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Making a Difference

    Corrie Haffly

    After the last hard topics, Difference Mode is refreshingly easy in Photoshop to understand:

    Difference Mode: Looks at the color information in each channel and subtracts either the blend color from the base color or the base color from the blend color, depending on which has the greater brightness value. Blending with white inverts the base color values; blending with black produces no change.

    It’s easy for me to think about this when I consider RBG values. When you express a color in red-green-blue values, each color can have a value from 0 to 255. If you have red=0, green=0, and blue=0 (0-0-0), you end up with black. If you have 255-255-255 (red, green, and blue turned up all the way), you end up with white.

    So let’s take a blue square with RGB value of 27-97-168 (you can tell from the numbers that it will be mostly blue, because red and green values are much lower) and put it on top of a white background. Let’s duplicate the blue square on another layer and set that one to Difference Mode and move it over. The white (255-255-255) will subtract the blue (27-97-168) and you’ll end up with an orange-ish color (228, 158, 87). Cool, huh?

    If you passed first grade math, like me, you’ve probably figured out by now that if you duplicate a layer and keep the two layers centered together, then set the top one to Difference Mode, you’ll end up with a black area. Since the layers are identical, the colors subtract to 0-0-0, resulting in black.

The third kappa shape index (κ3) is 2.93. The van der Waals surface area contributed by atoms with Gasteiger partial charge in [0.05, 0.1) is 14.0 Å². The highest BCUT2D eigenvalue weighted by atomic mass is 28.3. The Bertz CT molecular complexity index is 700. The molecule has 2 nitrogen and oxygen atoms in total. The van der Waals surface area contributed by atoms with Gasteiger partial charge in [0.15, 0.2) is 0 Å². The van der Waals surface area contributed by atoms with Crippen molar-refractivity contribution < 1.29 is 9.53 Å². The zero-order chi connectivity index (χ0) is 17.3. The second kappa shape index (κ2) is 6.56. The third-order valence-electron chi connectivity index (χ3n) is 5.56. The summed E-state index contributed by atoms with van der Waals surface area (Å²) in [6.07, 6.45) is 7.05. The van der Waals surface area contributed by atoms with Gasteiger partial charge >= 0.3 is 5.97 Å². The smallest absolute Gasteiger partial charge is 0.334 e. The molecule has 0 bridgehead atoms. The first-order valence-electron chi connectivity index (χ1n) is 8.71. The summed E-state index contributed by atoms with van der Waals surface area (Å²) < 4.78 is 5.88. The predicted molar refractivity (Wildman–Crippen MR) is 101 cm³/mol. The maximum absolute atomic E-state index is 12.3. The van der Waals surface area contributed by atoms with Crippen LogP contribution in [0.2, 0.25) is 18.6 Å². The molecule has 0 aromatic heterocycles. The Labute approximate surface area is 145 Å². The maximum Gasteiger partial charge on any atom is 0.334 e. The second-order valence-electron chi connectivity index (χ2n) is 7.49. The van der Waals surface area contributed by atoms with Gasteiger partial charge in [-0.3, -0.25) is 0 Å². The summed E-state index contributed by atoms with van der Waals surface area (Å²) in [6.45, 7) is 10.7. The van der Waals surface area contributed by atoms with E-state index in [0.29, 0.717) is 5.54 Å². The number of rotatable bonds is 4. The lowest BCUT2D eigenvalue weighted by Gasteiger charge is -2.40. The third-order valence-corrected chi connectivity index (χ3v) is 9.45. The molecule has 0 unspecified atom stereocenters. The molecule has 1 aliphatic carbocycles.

A cool effect that you can achieve with Difference Mode is a black neon glow outline type effect.

    1. Take a picture, any picture. (I’ll use the standard yellow rose picture that I’ve got.)

    2. Duplicate the layer.

    3. Set the top layer to Difference Mode. You’ll just see black at this point.

    4. Go to Filter > Blur > Gaussian Blur (you can experiment with the other ones later, for fun) and play around with the radius. I set mine to 8 pixels, but it just depends on your picture.

    5. The picture will start to form a faint neon effect. You should be able to see this from the preview. Find a setting that suits you and apply the blur effect.

    Another neat application of this is the overlapping “cutout” effect, which can be used for a quick web graphic or logo.

    1. Create two layers with shapes or text on them. This works best with solid shapes. The bottom layer should be black, the top layer should be white, and they should both be on a white background.

    2. Set the top, white layer to Difference Mode, and you’ll immediately get an overlapping cutout effect!

    Finally, one application that I hadn’t considered before is using Difference Mode to help you “stitch” two pictures together – like if you’re making a panorama, or if you’ve scanned a larger document by scanning smaller pieces of it. This web site describes it, but I’ll go over it briefly.

    1. Let’s say that you have a large photo and a small scanner. You scan one side of the large photo, then the other side, with a small overlap in between.

    2. In Photoshop, you make a new document big enough for the whole photo and drop in the two halves on their own layers. Recall that there is some overlap; you try to line them up painstakingly.

    3. Setting the top layer to Difference Mode can help you line up the pictures more easily. Remember that if the overlap part is lined up perfectly, then the colors will subtract from each other, leaving a black stripe. So nudge the layer with the move tool or arrow key until you get as much of a black stripe as you can get with your scan. Turn the top layer back to Normal Mode and see how it looks!